Record, le magazine qui va à la rencontre des scènes musicales de niche.
Lancé en 2016 et fabriqué entre Madrid, Melbourne et New York, Record Magazine s’intéresse aux scènes musicales peu explorées à travers de longues interviews et des séances photos dans les studios et intérieurs de djs, musiciens, producteurs…
10 Questions à Karl Henkell, fondateur de Record Magazine
Can you quickly introduce yourself and your role in Record?
Hi, my name is Karl Henkell, I’m the founder and editor-in-chief of Record Culture Magazine.
Why did you want to create Record?
While living in New York I saw the opportunity to do something that I felt would be exciting in print.
I think newsstands can act as a window to many different worlds, and the niche music scenes I was following around the world weren’t really represented, though they were thriving in the real world and online.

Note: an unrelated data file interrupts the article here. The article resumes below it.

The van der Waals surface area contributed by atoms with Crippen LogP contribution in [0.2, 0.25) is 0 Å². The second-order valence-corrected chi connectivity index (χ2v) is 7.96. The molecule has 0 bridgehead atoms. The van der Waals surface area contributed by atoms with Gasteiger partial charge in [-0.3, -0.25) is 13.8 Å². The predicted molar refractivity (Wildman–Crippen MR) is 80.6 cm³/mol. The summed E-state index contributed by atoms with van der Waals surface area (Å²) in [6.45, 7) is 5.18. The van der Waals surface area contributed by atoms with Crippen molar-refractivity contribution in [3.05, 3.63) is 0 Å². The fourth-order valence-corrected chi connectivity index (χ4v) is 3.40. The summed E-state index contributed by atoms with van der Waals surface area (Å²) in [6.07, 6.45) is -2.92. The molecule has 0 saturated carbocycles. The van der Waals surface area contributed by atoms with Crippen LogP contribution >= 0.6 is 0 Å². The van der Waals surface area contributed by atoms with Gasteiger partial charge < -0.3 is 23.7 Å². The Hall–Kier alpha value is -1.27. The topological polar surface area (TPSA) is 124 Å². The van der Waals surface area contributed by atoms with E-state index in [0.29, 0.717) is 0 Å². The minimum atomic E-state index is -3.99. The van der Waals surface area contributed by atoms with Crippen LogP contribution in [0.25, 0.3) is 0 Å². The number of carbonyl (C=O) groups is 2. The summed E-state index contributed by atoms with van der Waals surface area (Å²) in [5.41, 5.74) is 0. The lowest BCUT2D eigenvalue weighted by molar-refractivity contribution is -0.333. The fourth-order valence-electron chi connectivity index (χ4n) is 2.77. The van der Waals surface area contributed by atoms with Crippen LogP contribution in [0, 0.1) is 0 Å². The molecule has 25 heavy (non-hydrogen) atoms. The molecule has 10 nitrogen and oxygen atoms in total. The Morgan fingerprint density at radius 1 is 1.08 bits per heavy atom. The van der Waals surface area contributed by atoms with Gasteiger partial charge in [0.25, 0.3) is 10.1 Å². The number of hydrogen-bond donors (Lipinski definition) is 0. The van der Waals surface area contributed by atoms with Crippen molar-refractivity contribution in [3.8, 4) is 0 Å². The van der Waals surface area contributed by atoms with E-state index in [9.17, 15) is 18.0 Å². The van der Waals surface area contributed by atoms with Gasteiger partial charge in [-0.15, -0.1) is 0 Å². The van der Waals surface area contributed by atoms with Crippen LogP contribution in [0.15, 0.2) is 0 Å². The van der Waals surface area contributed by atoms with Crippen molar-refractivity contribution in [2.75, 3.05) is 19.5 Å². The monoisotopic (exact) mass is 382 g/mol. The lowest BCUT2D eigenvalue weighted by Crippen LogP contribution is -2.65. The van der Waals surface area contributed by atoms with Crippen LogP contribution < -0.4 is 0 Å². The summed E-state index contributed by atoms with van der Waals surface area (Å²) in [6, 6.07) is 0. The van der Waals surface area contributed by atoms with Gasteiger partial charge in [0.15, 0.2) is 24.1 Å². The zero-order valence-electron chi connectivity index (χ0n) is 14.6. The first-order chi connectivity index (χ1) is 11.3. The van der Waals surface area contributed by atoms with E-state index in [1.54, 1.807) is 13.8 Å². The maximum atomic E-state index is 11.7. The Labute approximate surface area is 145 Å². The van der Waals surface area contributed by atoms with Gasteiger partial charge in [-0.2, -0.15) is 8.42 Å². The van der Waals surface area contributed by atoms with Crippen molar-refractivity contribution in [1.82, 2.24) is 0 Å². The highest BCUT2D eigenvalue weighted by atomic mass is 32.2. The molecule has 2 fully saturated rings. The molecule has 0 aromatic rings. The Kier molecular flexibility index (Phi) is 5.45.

“The niche music scenes I was following around the world weren’t really represented, though they were thriving in the real world and online.”
Can you tell us about your team and how do you all work together?
Record is still a fairly small team that is between Melbourne, Madrid and New York, as well as a large network of freelance contributors around the world. Holly Canham is our Art Director and lives in Melbourne, Australia. Our Senior Editor Michael Kalenderian has just moved back to Melbourne from New York. My wife Hannah Canham is our merchandise designer, we have extra design help from Javi Bayo, all three of us are based in Madrid.
We communicate via text, email, Whatsapp, Zoom, Google hangouts and are starting to try out Slack, we’re everywhere! Since the team is still quite small, it’s still in a fairly manageable “whatever works” phase.
How did this issue come together?
In much the same way as every issue, I make a wish list of people we’d like to interview and then creating the issue is a process of testing that with what’s possible. We work with many photographers and writers to make it all happen, as well as some illustrators.
Why did you choose to make a printed magazine?